I couldn’t agree with this more – I can’t “escape” into a world that doesn’t include people like me. Being a person of color (for example) isn’t “political”. How can Lego be “childlike” if there are plenty of children who don’t and can’t see themselves in the figures? That’s not being simple and childlike, that’s willful ignorance.

          • Håkan September 8, 2020, 5:25 PM

            Yeah, sorta like that. For some people, their mere existence is a provocation…

          • Dave September 10, 2020, 8:53 AM

            Lego is a company from Denmark. Let’s keep that in our minds, that which should be an obvious fact. I love Legos and always have. I’m also of a very mixed background (that’s “race” to some, but there’s only one race to me) and a perfect example of the mixing pot that is the “New World” and I could care less that they are from Denmark and represent the majority of their figures as yellow-faced white people. I think a lot of people are butt-hurt too easily and unfortunately just catching up to social issues too late in life. I guess we all can’t have the same perspective and have the same open-mindedness or life education. And isn’t that what makes the world interesting? Our differences; not getting offended about something that is so suface level.

            • Jack September 11, 2020, 5:41 PM

              No what makes Denmark Denmark is the PEOPLE. You are brainwashed into thinking otherwise. Globohomo will not win.

    • Mark H Avery September 8, 2020, 3:53 PM

      I agree with Daniel.
      In my LEGO city, all my minifigures are YELLOW — not black or white. And I will try to keep it that way.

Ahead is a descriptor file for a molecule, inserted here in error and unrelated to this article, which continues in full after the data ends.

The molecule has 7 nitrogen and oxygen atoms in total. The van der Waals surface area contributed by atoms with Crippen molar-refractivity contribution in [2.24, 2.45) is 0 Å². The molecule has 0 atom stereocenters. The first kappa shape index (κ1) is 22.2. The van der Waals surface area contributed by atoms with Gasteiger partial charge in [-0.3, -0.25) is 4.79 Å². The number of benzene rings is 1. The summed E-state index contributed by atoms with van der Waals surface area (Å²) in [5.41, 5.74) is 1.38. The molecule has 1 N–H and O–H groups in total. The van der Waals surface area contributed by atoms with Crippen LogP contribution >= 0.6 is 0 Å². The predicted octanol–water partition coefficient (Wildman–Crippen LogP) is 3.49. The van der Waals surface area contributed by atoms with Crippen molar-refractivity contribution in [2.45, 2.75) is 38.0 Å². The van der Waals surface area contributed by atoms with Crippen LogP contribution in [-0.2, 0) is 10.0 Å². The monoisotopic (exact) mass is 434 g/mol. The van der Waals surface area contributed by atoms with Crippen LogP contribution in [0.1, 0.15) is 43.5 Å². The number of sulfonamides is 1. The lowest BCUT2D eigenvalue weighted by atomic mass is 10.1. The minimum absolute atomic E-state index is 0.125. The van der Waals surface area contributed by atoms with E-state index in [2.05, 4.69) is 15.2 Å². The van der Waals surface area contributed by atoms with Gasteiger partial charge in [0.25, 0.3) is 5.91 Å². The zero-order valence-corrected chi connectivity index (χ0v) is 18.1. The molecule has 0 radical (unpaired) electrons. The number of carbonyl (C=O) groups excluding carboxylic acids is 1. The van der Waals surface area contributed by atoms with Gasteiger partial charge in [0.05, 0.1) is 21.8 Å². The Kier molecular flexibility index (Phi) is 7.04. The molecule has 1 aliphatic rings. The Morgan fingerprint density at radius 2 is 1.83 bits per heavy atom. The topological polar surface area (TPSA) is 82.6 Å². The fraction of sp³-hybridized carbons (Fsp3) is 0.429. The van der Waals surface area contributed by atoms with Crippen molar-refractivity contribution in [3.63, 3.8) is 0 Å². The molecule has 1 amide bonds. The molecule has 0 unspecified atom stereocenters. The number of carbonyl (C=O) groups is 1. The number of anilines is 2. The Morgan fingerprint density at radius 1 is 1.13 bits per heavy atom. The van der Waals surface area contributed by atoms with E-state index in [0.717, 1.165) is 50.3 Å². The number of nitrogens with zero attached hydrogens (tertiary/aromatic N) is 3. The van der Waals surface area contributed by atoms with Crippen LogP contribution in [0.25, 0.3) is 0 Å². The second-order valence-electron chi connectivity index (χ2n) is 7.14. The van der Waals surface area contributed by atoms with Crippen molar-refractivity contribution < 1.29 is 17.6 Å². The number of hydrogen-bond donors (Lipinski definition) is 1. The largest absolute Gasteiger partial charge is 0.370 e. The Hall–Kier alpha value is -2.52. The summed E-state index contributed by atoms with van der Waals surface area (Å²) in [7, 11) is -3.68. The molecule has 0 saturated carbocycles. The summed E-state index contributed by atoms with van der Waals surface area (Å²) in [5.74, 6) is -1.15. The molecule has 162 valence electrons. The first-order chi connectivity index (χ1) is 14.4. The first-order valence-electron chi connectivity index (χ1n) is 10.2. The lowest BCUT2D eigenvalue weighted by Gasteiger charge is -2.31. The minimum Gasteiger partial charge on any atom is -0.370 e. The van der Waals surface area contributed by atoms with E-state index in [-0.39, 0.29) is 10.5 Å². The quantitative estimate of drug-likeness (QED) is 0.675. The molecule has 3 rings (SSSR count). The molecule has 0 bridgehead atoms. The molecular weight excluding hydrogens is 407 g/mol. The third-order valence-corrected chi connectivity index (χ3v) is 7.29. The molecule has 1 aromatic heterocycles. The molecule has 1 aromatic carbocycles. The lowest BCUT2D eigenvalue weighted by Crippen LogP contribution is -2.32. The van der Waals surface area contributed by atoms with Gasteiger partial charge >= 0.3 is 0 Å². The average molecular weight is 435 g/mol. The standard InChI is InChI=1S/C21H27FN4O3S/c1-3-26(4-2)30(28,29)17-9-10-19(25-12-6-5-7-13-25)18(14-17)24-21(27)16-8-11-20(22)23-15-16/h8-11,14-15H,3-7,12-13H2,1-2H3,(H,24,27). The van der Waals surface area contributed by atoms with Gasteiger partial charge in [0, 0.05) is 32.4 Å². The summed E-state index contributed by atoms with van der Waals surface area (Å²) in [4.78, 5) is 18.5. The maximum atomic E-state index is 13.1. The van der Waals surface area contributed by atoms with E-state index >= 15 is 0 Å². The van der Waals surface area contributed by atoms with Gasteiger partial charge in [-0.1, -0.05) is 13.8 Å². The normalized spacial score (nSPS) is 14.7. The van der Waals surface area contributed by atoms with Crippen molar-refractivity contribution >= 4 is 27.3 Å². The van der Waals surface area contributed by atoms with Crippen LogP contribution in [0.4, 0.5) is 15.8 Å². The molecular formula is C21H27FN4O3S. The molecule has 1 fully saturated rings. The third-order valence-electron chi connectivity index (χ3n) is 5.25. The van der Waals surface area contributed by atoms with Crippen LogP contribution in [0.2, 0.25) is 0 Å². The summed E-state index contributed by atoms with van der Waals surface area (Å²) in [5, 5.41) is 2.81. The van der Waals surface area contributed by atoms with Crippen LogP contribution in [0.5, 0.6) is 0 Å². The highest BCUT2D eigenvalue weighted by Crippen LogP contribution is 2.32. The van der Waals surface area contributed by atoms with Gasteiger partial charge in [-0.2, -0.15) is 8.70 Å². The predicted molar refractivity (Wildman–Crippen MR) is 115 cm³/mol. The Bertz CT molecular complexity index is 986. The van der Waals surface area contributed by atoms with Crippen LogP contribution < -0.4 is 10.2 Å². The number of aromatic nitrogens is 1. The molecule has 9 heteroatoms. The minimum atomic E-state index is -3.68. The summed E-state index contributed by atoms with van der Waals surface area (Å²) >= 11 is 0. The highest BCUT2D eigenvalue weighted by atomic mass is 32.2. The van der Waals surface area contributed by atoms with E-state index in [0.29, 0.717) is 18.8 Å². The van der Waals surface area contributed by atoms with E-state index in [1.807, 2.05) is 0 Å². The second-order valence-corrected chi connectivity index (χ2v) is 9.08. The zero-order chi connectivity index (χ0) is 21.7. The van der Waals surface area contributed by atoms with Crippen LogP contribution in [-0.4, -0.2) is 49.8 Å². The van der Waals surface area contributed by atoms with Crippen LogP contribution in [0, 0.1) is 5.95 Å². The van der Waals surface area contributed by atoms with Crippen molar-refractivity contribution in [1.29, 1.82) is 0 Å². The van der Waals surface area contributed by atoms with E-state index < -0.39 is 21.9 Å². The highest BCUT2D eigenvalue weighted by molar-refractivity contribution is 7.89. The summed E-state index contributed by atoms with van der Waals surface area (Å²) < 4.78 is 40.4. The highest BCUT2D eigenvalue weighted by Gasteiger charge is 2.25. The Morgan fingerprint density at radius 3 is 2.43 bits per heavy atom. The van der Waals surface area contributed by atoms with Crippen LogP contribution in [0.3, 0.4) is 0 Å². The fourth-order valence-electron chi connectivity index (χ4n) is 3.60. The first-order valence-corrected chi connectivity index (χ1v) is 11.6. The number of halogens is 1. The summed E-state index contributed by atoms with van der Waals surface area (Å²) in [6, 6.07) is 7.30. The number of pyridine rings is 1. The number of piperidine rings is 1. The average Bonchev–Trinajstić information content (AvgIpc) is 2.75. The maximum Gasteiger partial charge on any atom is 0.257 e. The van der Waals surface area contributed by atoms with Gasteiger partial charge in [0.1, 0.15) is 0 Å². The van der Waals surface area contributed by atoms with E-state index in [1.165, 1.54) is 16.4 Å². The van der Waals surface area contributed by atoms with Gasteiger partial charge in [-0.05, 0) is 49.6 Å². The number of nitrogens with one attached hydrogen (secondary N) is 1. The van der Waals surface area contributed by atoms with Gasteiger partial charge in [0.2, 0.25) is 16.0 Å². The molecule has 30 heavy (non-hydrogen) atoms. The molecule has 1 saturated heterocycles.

I think LEGO should stay away from politics, social issues, etc.
      Please keep it as innocent as possible.

      • MagickChicken September 8, 2020, 5:06 PM

        And you don’t think “as innocent as possible” means including everyone?

        • Connor September 9, 2020, 10:57 PM

          As innocent as possible means keeping race out of LEGO. There are no white people now in LEGO city, nor should there ever be, there are no black people now, nor should there ever be. The goal should be just the suggestion of a person. Your skin color doesn’t have to be the defining part of your character

          • MagickChicken September 10, 2020, 7:48 PM

            The yellow figures *do* represent Caucasians, though. So Lego City is technically whiter than mayonnaise in a blizzard. See link in my handle.

  • Matt Sailors September 8, 2020, 12:19 PM

    As a heteronormative white male, I think that the world has changed significantly since I began playing with LEGO toys in the 1970s. LEGO has been slowly addressing gender and skin tone (hey, we’re part of the human race) equity and equality in their products. However, we as fans of LEGO have often been hostile (intentionally or otherwise) to anyone who doesn’t look, behave, believe, etc. like “us.”
    I know I have been guilty of this, but I’m trying to improve. I try to judge other builders by their work, rather than by physical attributes or beliefs (I’m not always successful at the latter).

  • Undercover Afol September 8, 2020, 12:47 PM

    This is an interesting conversation. I see more and more women and people of different races, ethnicities, and age groups enjoying the hobby. I don’t know the issues clubs might run into as I was never a member of a Lug (we don’t have any in our area.)

  • ninelives September 8, 2020, 1:07 PM

    Lego finally made a wheelchair after all these years, although it’s still very rare. It’s important for kids with disabilities to be able to see themselves in lego. Glasses, hearing aids, casts for broken arms and legs should be more abundant. Playmobil is very good at this. Lego is getting better, but they still have room for improvement.

  • kay September 8, 2020, 1:28 PM

    I know Lego minifigs supposed to represent all races and skin colors, but they only really work to represent light skin. I wish they made other skin colors more available. It’s so hard to find darker minifig heads.

    • Håkan September 8, 2020, 5:27 PM

      Well, yeah, sorta… This is a thorny matter, but the official statement is that the yellow skin color just is a neutral representation…